The Kashmiri dean of a college in Dehradun was suspended on Saturday after a crowd of Hindutva activists demanded that he be fired, The Indian Express reported on Tuesday.

Several Kashmiri students were harassed and beaten up in the city over the weekend, days after 40 Central Reserve Police Force officers were killed in a suicide attack in Jammu and Kashmir’s Pulwama district. Since then, many Kashmiri students in Uttarakhand have temporarily left the state.

A letter of suspension was issued, saying Aabid Majeed Kuchay of Alpine College of Management and Technology has been relieved from his duties with immediate effect. “We gave no reason,” the college’s chairman Anil Saini told the newspaper. “The suspension letter does not even have a reference number which is a must. Basically, the letter has no legal value but we had to issue the suspension letter because of the mob. We needed to do whatever was demanded to keep our students safe.”

Kuchay said he asked the authorities to suspend him for the safety of the college and the Kashmiri students.

Won’t admit Kashmiris, say two Uttarakhand colleges

Dehradun’s Alpine College and Baba Farid Institute of Technology have said that they will not admit students from the Kashmir Valley in the next academic session, PTI reported.

Bajrang Dal leader Vikas Verma claimed that Kashmiri Muslim students are “engaged in anti-national activities”. Akhil Bharatiya Vidyarthi Parishad leader Jitendra Singh Bisht, also the students’ union president at DAV College, said, “We haven’t been able to approach all institutes, but we will do so and get an undertaking that they won’t take in any new Kashmiri student.”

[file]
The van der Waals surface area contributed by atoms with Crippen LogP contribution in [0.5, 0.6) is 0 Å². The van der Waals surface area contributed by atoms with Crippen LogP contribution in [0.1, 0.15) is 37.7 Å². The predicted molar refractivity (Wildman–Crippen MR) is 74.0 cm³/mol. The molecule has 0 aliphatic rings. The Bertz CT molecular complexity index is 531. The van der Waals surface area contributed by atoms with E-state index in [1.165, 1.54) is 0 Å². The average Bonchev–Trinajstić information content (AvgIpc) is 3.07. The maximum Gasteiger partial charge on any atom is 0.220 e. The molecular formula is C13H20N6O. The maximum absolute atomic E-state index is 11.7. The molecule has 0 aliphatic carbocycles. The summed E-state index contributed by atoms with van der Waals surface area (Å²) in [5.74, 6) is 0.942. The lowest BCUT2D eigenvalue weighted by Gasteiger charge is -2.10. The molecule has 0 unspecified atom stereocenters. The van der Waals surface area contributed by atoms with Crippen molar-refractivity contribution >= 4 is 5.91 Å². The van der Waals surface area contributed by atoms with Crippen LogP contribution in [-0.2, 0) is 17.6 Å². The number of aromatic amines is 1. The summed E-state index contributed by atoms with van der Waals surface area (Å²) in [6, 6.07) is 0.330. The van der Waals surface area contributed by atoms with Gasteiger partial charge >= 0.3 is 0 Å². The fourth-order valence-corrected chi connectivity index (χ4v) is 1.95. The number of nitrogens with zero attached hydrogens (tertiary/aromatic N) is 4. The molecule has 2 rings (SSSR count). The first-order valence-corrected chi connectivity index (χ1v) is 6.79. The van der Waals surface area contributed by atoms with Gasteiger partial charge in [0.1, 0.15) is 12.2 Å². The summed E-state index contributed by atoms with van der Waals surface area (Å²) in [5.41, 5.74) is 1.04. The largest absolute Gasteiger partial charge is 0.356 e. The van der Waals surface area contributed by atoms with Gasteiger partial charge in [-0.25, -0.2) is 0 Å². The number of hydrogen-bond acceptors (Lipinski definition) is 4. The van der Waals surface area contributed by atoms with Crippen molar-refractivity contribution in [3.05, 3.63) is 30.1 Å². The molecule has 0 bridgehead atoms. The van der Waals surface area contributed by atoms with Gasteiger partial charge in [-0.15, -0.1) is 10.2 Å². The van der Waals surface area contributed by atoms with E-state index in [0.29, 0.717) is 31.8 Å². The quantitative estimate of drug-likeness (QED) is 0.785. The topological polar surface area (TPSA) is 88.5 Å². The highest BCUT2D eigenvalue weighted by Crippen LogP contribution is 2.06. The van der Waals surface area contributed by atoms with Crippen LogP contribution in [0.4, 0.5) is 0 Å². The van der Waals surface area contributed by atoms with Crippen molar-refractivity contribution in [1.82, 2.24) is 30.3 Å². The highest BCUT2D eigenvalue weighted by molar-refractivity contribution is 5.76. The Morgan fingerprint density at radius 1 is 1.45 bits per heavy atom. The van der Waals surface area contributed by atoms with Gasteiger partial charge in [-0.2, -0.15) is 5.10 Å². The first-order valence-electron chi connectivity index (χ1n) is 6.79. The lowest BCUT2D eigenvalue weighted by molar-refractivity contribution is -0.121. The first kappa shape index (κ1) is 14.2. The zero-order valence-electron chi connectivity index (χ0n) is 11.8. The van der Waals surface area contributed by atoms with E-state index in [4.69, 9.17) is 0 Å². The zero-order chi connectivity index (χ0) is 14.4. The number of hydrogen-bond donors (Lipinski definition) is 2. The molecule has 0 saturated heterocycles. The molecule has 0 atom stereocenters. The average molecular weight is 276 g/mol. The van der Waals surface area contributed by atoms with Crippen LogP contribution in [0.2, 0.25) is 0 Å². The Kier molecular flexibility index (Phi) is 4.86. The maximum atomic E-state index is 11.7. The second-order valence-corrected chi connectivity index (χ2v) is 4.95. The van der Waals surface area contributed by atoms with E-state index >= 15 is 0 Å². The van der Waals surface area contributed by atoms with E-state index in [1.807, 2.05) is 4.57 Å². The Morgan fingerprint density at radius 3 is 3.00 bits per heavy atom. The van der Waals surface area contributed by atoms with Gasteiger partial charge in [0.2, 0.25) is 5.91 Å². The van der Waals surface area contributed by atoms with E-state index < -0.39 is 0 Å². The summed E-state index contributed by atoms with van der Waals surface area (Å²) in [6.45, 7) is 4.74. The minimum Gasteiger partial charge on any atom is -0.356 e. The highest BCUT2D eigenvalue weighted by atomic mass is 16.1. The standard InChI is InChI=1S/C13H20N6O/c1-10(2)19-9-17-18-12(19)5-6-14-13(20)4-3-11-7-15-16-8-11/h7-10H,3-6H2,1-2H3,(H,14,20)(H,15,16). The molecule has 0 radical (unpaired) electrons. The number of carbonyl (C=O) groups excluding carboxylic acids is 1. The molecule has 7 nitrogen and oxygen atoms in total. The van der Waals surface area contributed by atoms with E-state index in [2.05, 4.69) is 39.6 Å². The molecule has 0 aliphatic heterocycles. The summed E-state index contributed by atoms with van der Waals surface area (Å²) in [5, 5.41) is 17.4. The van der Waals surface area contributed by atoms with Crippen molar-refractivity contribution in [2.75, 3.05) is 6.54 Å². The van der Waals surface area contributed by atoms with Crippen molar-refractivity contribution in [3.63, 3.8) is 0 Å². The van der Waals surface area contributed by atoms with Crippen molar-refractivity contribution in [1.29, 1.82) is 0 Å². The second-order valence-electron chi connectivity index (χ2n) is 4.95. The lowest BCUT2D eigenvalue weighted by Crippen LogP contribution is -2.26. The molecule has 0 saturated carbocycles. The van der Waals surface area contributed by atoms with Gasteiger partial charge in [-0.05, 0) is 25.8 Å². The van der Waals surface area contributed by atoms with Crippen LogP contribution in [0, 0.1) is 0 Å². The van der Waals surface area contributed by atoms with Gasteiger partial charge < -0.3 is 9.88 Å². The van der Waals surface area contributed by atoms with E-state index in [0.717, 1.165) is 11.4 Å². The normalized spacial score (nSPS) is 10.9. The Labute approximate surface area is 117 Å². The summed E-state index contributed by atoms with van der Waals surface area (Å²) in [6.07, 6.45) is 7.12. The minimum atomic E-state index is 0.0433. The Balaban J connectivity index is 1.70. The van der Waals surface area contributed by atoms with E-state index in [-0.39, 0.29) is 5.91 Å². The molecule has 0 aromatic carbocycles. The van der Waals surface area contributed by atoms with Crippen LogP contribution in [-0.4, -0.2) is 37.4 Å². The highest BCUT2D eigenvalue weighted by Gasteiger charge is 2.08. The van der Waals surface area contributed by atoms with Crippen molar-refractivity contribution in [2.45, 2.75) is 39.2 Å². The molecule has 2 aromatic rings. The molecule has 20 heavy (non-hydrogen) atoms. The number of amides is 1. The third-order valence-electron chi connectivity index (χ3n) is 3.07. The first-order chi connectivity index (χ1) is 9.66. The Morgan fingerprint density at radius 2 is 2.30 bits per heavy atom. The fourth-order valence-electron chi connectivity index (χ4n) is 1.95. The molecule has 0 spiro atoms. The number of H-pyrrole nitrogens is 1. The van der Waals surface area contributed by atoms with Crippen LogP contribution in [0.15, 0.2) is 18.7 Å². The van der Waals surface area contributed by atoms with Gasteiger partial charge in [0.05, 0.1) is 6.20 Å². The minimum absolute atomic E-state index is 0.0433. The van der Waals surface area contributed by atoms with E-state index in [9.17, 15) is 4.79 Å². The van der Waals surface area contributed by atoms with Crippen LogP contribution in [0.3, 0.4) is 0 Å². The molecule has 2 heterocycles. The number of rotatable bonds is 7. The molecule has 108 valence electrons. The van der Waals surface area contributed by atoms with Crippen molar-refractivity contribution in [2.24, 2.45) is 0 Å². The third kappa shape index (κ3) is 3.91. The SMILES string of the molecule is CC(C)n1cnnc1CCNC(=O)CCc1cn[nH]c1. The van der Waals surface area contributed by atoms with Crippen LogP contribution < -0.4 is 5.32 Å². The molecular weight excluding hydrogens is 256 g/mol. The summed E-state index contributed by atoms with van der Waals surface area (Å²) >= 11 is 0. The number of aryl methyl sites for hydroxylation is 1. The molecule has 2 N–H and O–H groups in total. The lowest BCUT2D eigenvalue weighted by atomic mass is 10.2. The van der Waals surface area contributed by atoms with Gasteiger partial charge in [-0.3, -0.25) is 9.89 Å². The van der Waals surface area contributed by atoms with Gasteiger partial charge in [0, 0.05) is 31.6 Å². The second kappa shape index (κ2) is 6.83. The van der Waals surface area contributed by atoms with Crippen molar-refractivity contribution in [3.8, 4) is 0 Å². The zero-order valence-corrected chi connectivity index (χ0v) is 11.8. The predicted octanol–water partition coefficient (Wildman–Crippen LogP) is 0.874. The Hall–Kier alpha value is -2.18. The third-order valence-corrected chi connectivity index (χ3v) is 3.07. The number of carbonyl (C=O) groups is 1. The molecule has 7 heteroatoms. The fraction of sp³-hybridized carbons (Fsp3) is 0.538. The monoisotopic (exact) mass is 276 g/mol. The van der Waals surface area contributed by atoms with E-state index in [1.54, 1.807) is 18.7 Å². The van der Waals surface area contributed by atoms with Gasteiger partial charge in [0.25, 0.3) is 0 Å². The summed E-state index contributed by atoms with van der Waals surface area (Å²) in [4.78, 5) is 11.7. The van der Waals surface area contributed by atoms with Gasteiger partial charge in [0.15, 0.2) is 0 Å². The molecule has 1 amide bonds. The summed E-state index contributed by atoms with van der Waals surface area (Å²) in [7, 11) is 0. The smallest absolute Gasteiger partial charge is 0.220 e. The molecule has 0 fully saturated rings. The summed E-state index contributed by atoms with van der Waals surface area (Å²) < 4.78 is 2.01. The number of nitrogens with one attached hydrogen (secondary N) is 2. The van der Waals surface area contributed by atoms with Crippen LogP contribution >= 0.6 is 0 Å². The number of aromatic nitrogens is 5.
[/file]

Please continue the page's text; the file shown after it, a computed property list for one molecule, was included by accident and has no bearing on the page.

The colleges have also assured the Hindutva activists that any Kashmiri student found engaging in any “anti-national activity” will be expelled from the institute. Dr Aslam Siddiqui, principal of Baba Farid Institute of Technology, told The Indian Express that Hindutva leaders had protested in front of the institute.

“They asked us to assure them that all the Kashmiri students would be expelled from BFIT,” Siddiqui said. “I tried explaining that expelling students mid-term would affect their careers. Finally, keeping in mind the safety of the Kashmiri students, I had to give in writing that we won’t accept any Kashmiri student from the next session.”

According to a report in The Hindu, nearly 300 Kashmiri students have fled to Jammu and Delhi from colleges in Uttarakhand after large-scale eviction from their campuses.

The Jammu and Kashmir administration asked the students outside the state to not pay heed to any rumours and try to stay put at their respective places. Due cognisance is being taken for each and every call from the students and their parents, the administration said. “The local administration and college authorities of all the locations have given full assurance of complete support, help and safety of the students,” a spokesperson said.